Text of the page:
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United States of America v. Viengxay Chantharath

October 4, 2011


The opinion of the court was delivered by: Karen E. Schreier Chief Judge


Defendants, Viengxay Chantharath and Patricio Guzman-Ortiz, separately moved to vacate the court's order granting a continuance and to sever their cases from their co-defendants for trial. Dockets 484, 485, 520. The court denied the motions to vacate the order granting a continuance and reserved ruling on the motions to sever. Dockets 493, 494. The government resists both Guzman-Ortiz's and Chantharath's motions to sever. The motions are denied.


The pertinent facts to this order are as follows: The original indictment in this case, dated January 5, 2010, charged Chantharath and Vang Somsawat with conspiracy to distribute methamphetamine. Docket 1. A second superseding indictment, dated April 7, 2010, added Guzman-Ortiz, Jeffrey Arthur Kriz, Mario Maldonado, and Aurelio Angel Solorio as co-defendants in the same conspiracy. Docket 54.

The third superseding indictment, dated May 4, 2010, added Jason Leach, Daniel Navarrette, and Kevin Boxdorfer as additional co-defendants in the conspiracy. Docket 111. The fourth superseding indictment, dated August 3, 2010, added Bruce Ross as a co-defendant in the conspiracy. Docket 194.

The fifth superseding indictment, dated March 2, 2011, added Rosendo Garcia-Navarro and one person not yet arrested as co-defendants in the conspiracy. Docket 366. The sixth superseding indictment, dated June 7, 2011, added as co-defendants in the same conspiracy Felicia Ann Omara, Michelle Cherie Feiss, Rodney James Newcomb, and two persons who have not had their initial appearances in South Dakota. Docket 408. The seventh superseding indictment, dated September 7, 2011, did not charge any new defendants with conspiracy but did contain a forfeiture allegation against Garcia-Navarro. Docket 98.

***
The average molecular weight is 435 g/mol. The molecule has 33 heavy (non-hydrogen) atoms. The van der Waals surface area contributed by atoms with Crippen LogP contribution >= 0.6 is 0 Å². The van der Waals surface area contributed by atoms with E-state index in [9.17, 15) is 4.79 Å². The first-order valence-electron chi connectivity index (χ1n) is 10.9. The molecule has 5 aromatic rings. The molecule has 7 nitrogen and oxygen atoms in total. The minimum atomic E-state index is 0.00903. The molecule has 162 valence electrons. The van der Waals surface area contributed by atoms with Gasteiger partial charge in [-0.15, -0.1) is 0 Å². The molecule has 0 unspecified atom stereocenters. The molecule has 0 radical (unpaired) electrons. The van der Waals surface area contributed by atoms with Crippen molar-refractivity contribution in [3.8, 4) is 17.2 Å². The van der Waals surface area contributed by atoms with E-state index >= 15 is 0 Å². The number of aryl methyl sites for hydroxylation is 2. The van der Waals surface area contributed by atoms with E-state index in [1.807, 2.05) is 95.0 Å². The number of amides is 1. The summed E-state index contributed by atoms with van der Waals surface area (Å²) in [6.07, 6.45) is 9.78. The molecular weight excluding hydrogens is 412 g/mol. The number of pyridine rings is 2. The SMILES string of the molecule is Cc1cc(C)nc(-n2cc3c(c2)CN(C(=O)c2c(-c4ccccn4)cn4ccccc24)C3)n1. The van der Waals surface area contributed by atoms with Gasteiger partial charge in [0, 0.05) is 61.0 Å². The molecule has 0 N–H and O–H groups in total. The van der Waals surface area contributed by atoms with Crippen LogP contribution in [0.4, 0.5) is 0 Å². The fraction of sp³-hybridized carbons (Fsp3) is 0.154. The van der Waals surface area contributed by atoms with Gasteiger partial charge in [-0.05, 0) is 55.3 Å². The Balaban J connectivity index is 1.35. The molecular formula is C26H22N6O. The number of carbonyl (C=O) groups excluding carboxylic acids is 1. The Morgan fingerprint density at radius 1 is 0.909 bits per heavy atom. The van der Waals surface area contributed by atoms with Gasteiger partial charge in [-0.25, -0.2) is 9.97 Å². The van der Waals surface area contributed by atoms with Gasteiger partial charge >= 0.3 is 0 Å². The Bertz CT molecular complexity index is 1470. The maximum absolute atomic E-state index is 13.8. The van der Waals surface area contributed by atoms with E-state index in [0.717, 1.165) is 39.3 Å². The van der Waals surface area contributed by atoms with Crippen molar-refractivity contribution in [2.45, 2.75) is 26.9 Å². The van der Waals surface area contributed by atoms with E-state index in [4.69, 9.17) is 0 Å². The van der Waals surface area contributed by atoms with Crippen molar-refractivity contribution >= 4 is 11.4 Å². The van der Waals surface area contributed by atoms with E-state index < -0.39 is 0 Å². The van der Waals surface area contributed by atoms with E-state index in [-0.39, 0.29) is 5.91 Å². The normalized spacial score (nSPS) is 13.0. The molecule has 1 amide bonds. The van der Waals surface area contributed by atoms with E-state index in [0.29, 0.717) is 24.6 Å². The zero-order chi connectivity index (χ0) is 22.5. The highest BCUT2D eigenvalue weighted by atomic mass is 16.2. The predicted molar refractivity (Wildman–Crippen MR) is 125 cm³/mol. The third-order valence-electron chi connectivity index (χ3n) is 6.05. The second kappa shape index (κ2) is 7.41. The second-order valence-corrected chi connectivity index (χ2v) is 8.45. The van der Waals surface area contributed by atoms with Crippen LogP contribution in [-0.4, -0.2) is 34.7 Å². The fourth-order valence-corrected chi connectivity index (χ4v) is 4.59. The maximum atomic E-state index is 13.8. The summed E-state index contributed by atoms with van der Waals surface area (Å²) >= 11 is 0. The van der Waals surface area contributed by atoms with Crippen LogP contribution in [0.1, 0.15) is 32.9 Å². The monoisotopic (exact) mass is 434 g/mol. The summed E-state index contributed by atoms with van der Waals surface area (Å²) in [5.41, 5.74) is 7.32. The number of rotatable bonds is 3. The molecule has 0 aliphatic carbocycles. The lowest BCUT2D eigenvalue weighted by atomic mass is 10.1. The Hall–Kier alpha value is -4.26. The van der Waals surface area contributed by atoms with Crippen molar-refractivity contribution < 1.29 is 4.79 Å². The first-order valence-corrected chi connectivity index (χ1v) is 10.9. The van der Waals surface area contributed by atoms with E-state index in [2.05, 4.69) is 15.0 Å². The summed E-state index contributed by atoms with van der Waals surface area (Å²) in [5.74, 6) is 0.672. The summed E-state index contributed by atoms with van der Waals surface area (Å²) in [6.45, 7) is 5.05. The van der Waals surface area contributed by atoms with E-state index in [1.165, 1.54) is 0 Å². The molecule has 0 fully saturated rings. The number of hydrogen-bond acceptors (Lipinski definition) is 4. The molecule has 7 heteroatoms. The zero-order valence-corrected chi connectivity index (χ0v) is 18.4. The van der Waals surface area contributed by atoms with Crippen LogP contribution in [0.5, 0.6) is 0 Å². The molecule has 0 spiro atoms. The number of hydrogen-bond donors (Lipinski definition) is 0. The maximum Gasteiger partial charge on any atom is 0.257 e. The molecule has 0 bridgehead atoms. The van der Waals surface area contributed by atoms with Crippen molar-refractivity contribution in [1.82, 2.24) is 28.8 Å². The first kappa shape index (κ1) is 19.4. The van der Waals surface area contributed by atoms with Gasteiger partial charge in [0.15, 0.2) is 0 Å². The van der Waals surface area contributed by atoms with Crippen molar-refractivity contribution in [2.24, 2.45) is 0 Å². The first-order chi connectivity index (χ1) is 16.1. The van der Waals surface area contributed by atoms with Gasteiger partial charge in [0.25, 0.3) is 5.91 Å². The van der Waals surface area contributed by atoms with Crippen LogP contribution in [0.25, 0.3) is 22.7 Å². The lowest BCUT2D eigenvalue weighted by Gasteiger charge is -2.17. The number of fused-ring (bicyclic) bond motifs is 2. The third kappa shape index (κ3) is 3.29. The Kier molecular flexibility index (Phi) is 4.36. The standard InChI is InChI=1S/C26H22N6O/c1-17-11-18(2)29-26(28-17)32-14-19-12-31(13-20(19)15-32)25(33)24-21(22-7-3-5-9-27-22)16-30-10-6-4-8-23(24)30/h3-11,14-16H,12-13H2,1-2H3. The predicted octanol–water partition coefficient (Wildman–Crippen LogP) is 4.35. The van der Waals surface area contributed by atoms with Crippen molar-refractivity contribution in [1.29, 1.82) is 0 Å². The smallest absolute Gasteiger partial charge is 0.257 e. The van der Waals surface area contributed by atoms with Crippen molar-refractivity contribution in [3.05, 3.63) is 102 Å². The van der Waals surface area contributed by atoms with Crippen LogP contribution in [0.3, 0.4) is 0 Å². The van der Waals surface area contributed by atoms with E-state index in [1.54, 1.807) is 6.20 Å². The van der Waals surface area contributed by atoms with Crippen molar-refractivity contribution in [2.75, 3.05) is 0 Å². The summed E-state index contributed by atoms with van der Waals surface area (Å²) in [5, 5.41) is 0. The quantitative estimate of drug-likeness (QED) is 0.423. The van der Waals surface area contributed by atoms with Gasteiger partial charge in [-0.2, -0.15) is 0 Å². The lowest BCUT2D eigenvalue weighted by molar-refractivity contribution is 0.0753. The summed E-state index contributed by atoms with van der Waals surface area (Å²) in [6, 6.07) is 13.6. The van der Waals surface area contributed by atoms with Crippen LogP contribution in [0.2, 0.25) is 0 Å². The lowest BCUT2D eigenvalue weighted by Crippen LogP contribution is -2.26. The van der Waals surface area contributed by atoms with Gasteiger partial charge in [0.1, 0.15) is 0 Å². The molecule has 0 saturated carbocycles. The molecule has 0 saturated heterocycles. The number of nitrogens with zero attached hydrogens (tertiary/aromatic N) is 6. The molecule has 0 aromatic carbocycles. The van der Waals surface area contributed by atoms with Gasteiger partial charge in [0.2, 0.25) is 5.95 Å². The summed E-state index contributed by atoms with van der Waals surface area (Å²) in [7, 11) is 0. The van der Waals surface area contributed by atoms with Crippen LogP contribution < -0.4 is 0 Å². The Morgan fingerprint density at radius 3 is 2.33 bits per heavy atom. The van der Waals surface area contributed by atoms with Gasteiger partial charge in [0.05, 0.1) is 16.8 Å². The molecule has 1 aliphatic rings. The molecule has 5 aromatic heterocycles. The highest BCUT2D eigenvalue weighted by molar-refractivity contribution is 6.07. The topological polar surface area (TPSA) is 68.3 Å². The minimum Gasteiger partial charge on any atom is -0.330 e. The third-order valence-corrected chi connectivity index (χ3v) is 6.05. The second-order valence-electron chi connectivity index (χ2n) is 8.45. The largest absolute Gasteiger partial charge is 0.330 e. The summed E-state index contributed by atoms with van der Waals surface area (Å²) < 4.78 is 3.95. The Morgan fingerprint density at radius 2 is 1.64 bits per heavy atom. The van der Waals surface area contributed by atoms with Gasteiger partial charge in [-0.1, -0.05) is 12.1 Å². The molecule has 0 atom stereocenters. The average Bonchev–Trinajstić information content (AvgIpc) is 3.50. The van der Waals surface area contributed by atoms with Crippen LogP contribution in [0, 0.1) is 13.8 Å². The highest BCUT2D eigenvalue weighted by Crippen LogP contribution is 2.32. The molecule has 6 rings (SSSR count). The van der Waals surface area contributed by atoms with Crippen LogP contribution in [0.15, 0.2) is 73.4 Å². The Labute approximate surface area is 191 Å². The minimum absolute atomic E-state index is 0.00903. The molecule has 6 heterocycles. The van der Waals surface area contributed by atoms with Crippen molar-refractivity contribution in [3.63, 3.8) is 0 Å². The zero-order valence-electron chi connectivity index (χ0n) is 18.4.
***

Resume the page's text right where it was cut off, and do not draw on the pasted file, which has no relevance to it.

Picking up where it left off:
Many of the co-defendants charged in this conspiracy have already pleaded guilty and some have already been sentenced. The remaining co-defendants are Chantharath, Guzman-Ortiz, Garcia-Navarro, Newcomb, and the three persons not yet arrested. This case is currently scheduled for a jury trial to begin on Tuesday, October 25, 2011, with co-defendants Chantharath, Guzman-Ortiz, Garcia-Navarro, and Newcomb.


In determining whether a defendant is entitled to a separate trial from his co-defendants, the court must decide (1) whether joinder was proper under Federal Rule of Criminal Procedure 8, and (2) whether severance is proper under Rule 14. See, e.g., United States v. Payton, 636 F.3d 1027, 1036-37 (8th Cir. 2011) (analyzing first whether joinder was proper under Rule 8 and then whether severance was proper under Rule 14); United States v. Wadena, 152 F.3d 831, 848 (8th Cir. 1998) (same); United States v. Andrade, 788 F.2d 521, 529 (8th Cir. 1986) (same).